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Giacomo Balla. Show all photos
Giacomo Balla. Show all photos
Giacomo Balla. Show all photos
Giacomo Balla. Show all photos
Giacomo Balla. Show all photos
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Giacomo Balla.:

Little girl x balcony

From 15 December to 13 March 2022

Gallery of Modern Art in Milan

Gallery of Modern Art in Milan

Via Palestro, 16, Milan

Open, closing soon closes at 17:30

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On the occasion of the 150th anniversary of the birth of Giacomo Balla, a personality of fundamental importance for the Italian art of the twentieth century, GAM dedicates an in-depth focus to one of the painter's most important works: Child x Balcony, which marks the transition from the previous Divisionist production to the research on movement that will have full development in the painter's futurist phase.

Umberto Boccioni already recognized in the works painted in 1912 the evident stylistic turning point of what his teacher had been in Rome, writing on January 1, 1913 to his friend Gino Severini: "He began four paintings of the movement (still realist) but incredibly advanced and very strange compared to a year ago. He was in Germany for two months and must have seen it intelligently. He admires us and shares our ideas in everything […] he has an almost virgin and intact will and the spectacle of his courageous evolution has moved me and Marinetti ”.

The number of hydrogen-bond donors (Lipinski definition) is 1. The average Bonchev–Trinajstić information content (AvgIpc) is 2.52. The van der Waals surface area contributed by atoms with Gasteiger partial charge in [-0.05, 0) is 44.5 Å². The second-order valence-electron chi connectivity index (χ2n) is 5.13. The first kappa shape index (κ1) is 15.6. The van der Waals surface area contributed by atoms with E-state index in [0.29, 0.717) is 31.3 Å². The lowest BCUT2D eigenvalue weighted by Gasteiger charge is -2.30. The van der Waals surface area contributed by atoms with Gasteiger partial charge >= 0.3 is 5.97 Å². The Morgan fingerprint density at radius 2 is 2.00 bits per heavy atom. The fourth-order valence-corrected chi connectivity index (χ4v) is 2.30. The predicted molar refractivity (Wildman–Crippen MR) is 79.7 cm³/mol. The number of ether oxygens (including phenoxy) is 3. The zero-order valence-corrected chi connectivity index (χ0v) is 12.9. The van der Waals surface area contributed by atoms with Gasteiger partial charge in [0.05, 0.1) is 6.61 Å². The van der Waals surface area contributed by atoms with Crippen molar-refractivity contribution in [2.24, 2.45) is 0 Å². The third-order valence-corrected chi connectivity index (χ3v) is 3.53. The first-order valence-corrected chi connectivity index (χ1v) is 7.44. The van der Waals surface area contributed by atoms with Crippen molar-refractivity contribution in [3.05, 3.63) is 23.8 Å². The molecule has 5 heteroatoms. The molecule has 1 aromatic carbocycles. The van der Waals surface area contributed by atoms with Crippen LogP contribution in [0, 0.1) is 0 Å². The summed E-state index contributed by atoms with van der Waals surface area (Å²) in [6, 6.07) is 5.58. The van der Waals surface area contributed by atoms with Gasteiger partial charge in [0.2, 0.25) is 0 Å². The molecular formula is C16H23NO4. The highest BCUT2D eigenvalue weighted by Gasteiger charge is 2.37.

At the center of these works is the study of movement and in particular of “organic motion”, that is the rendering of the movement of a body, which includes reactions and contractions. Executed on the back of a canvas bearing a luminous landscape dating back to around 1897, still visible today, the painting depicts Balla's eldest daughter, Luce, running on the long balcony of the house, but the apparently everyday subject abandons any description of the details. The sensation of movement is rendered thanks to the repetition of the figure according to a precise rhythm, which determines its movement from left to right, while the interpenetration with the railing, the only environmental reference, superimposes the straight lines on the figure, amplifying the rhythm of the sequence. as the title suggests. Even the overlapping brushstrokes of color accentuate the elimination of the outlines and confer that sense of great chromatic brightness that characterizes the work. The use of bright and bright colors and the freedom of drafting are certainly a legacy of the pointillist season, but they also reflect the experiments following the trip to Düsseldorf in July 1912, when Balla was able to visit several exhibitions in which Fauvian works are exhibited.

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